Fill us with your holy fullness, God the Father, Spirit, Son;
in us, through us, then, forever shall your perfect will be done.

The Bloggy Man 32

Short Poem 16

And so back to the good old metaphysicals. The very title of this poem by George Herbert (1593-1663) is full of mischief - he was an Anglican vicar sometimes full of choler (anger). Born in Wales to an artistic and wealthy family, he received a good education. At Trinity College, Cambridge, he excelled in languages and music. He intended to be a priest but he attracted the attention of James I and served in Parliament two years. After James' death, at the urging of a friend he renewed his interest in the ministry and in 1630 gave up his secular ambitions and took Anglican orders, spending the rest of his life as rector of St Andrew Bemerton, near Salisbury. He was a diligent high church pastor. Throughout his life he wrote religious poems characterised by precise language, metrical versatility and ingenious use of imagery or conceits as favoured by the metaphysical school.

The Collar

I Struck the board, and cry’d, No more.
I will abroad.
What? shall I ever sigh and pine?
My lines and life are free; free as the rode,
Loose as the winde, as large as store.
Shall I be still in suit?
Have I no harvest but a thorn
To let me bloud, and not restore
What I have lost with cordiall fruit?
Sure there was wine
Before my sighs did drie it: there was corn
Before my tears did drown it.
Is the yeare onely lost to me?
Have I no bayes to crown it?
No flowers, no garlands gay? all blasted?
All wasted?
Not so, my heart: but there is fruit,
And thou hast hands.
Recover all thy sigh-blown age
On double pleasures: leave thy cold dispute
Of what is fit, and not. Forsake thy cage,
Thy rope of sands,
Which pettie thoughts have made, and made to thee
Good cable, to enforce and draw,
And be thy law,
While thou didst wink and wouldst not see.
Away; take heed:
I will abroad.
Call in thy deaths head there: tie up thy fears.
He that forbears
To suit and serve his need,
Deserves his load.
But as I rav’d and grew more fierce and wilde
At every word,
Me thoughts I heard one calling, Childe:
And I reply’d, My Lord.

Grace Assembly 07 Pt 2

[Pic: Keith Johns prepares the men for their grilling. Conrad Mbewe & Nigel Lacey visible; Geoff Thomas and Robert Oliver hidden]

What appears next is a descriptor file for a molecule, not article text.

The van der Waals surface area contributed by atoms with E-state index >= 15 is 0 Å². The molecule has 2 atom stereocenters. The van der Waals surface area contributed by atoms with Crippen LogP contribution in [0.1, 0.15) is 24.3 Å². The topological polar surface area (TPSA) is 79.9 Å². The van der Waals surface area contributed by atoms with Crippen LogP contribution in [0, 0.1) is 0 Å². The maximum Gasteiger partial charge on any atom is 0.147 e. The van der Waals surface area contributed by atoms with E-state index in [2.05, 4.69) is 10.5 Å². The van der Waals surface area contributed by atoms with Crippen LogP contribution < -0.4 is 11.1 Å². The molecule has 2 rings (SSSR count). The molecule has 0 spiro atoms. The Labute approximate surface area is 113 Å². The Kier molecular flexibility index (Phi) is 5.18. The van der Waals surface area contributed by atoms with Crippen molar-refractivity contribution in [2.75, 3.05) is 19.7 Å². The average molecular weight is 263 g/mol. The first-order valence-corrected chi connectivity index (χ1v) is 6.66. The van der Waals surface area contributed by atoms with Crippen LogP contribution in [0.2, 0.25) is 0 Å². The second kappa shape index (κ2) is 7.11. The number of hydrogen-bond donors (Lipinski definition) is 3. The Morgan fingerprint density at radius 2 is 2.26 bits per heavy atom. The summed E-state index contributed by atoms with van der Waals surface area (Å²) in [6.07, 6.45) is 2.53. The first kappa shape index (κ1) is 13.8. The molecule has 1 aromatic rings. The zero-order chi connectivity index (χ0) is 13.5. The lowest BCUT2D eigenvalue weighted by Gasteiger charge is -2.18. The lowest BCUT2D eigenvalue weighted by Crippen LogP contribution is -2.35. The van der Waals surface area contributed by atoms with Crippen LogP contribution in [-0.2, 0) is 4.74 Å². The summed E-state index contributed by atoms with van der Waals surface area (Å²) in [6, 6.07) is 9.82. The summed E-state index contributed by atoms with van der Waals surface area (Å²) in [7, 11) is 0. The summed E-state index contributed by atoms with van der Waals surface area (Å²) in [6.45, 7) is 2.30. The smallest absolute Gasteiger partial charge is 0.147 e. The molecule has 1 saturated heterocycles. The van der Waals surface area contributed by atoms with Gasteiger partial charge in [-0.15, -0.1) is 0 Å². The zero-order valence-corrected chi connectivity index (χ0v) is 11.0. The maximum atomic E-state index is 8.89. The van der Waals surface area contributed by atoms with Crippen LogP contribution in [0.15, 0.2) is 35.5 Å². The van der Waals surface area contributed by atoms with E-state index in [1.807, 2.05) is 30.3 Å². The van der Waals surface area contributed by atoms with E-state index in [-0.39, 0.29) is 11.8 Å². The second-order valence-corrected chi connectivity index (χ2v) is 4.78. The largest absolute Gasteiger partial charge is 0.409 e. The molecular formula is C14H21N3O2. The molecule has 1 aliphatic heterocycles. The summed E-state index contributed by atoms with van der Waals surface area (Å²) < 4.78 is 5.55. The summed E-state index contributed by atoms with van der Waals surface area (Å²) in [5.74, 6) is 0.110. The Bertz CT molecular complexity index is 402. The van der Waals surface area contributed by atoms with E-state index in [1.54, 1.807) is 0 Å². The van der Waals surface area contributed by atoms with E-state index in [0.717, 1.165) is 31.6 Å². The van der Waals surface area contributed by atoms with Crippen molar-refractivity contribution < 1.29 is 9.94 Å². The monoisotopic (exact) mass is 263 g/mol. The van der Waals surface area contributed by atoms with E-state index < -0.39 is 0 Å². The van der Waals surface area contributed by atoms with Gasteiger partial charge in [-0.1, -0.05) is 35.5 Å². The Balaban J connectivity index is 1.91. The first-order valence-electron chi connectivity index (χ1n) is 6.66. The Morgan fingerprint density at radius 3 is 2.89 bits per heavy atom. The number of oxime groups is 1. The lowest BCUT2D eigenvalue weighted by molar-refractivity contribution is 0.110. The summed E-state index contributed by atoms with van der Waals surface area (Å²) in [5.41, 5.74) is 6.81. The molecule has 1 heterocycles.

So after lunch we had our business session. There's always something to deal with of this sort. As chairman of the steering committee that organises the Assembly it falls to me to lead this session - not my forte. Anyway around 42 churches were represented and about 80 were people were present. We were as many as 12 short - people who dropped out because of illness. This reflects, perhaps, the slightly geriatric tendency of the conference. Finance was just about okay but we're hardly flush. Anyway enthusiasm was as great as ever and once again we expressed our amazement that not more Grace Baptists want to get involved. We sometimes wonder where we are going wrong. I suppose there are so many other things happening that people don't have us at the top of their list. Nevertheless we plan to meet at Swanwick next may (21-23) and hopefully there will be a better number present.
After a decent break we reassembled at 5 pm for one of the most fascinating hours of my life. We had invited the veteran evangelist Dick Saunders, now in his eighties, to speak in our second reports session (well spotted Stephen Rees). Now I'd not kept up with what had been happening with Dick, although I'd heard of him inviting Peter Masters down to Sussex and so I knew that either he'd changed or I'd got him very wrong. The story seems to be that he started off in a loving Christian but hyper-Calvinist home. His father was a nursery man and part time preacher, his mother a most hospitable woman. his gripe that although he was always told to be a Christian he was never told how. He had some nice stories of people witnessing to him and his wife as she became. I loved the vignette of a little girl skipping down the road 60 odd years ago and asking 'Who do you love most?' her answer was 'Jesus' and the little word of witness bore its fruit in due time as both Dick and his Bette came to faith separately but at the same time through a church in Eastbourne.